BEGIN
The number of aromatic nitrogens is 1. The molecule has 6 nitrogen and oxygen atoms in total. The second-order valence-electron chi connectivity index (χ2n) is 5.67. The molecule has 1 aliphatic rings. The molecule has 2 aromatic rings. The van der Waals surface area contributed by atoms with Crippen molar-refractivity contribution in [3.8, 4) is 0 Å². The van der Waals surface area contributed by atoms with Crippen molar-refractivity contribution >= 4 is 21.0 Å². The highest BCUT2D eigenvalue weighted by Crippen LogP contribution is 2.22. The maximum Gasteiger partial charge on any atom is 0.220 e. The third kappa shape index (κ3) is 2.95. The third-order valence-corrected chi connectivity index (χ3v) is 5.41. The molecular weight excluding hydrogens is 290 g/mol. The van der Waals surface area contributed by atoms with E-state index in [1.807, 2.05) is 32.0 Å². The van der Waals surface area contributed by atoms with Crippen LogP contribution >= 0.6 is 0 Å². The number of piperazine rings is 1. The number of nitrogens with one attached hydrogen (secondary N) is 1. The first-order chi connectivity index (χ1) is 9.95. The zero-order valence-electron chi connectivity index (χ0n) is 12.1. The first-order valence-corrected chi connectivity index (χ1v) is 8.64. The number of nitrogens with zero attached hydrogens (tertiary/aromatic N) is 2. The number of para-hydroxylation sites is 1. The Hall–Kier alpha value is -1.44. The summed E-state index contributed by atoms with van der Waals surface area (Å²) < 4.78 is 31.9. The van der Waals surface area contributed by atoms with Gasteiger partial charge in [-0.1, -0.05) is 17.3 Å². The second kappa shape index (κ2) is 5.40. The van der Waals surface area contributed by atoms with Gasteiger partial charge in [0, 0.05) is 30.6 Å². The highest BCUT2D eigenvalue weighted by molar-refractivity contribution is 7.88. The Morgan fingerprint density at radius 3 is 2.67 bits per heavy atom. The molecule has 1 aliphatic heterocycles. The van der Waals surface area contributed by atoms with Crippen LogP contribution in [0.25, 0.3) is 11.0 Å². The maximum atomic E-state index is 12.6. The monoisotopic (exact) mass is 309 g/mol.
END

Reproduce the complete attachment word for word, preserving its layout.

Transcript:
The number of aromatic nitrogens is 1. The molecule has 6 nitrogen and oxygen atoms in total. The second-order valence-electron chi connectivity index (χ2n) is 5.67. The molecule has 1 aliphatic rings. The molecule has 2 aromatic rings. The van der Waals surface area contributed by atoms with Crippen molar-refractivity contribution in [3.8, 4) is 0 Å². The van der Waals surface area contributed by atoms with Crippen molar-refractivity contribution >= 4 is 21.0 Å². The highest BCUT2D eigenvalue weighted by Crippen LogP contribution is 2.22. The maximum Gasteiger partial charge on any atom is 0.220 e. The third kappa shape index (κ3) is 2.95. The third-order valence-corrected chi connectivity index (χ3v) is 5.41. The molecular weight excluding hydrogens is 290 g/mol. The van der Waals surface area contributed by atoms with E-state index in [1.807, 2.05) is 32.0 Å². The van der Waals surface area contributed by atoms with Crippen LogP contribution >= 0.6 is 0 Å². The number of piperazine rings is 1. The number of nitrogens with one attached hydrogen (secondary N) is 1. The first-order chi connectivity index (χ1) is 9.95. The zero-order valence-electron chi connectivity index (χ0n) is 12.1. The first-order valence-corrected chi connectivity index (χ1v) is 8.64. The number of nitrogens with zero attached hydrogens (tertiary/aromatic N) is 2. The number of para-hydroxylation sites is 1. The Hall–Kier alpha value is -1.44. The summed E-state index contributed by atoms with van der Waals surface area (Å²) < 4.78 is 31.9. The van der Waals surface area contributed by atoms with Gasteiger partial charge in [-0.1, -0.05) is 17.3 Å². The second kappa shape index (κ2) is 5.40. The van der Waals surface area contributed by atoms with Gasteiger partial charge in [0, 0.05) is 30.6 Å². The highest BCUT2D eigenvalue weighted by molar-refractivity contribution is 7.88. The Morgan fingerprint density at radius 3 is 2.67 bits per heavy atom. The molecule has 1 aliphatic heterocycles. The van der Waals surface area contributed by atoms with Crippen LogP contribution in [0.25, 0.3) is 11.0 Å². The maximum atomic E-state index is 12.6. The monoisotopic (exact) mass is 309 g/mol.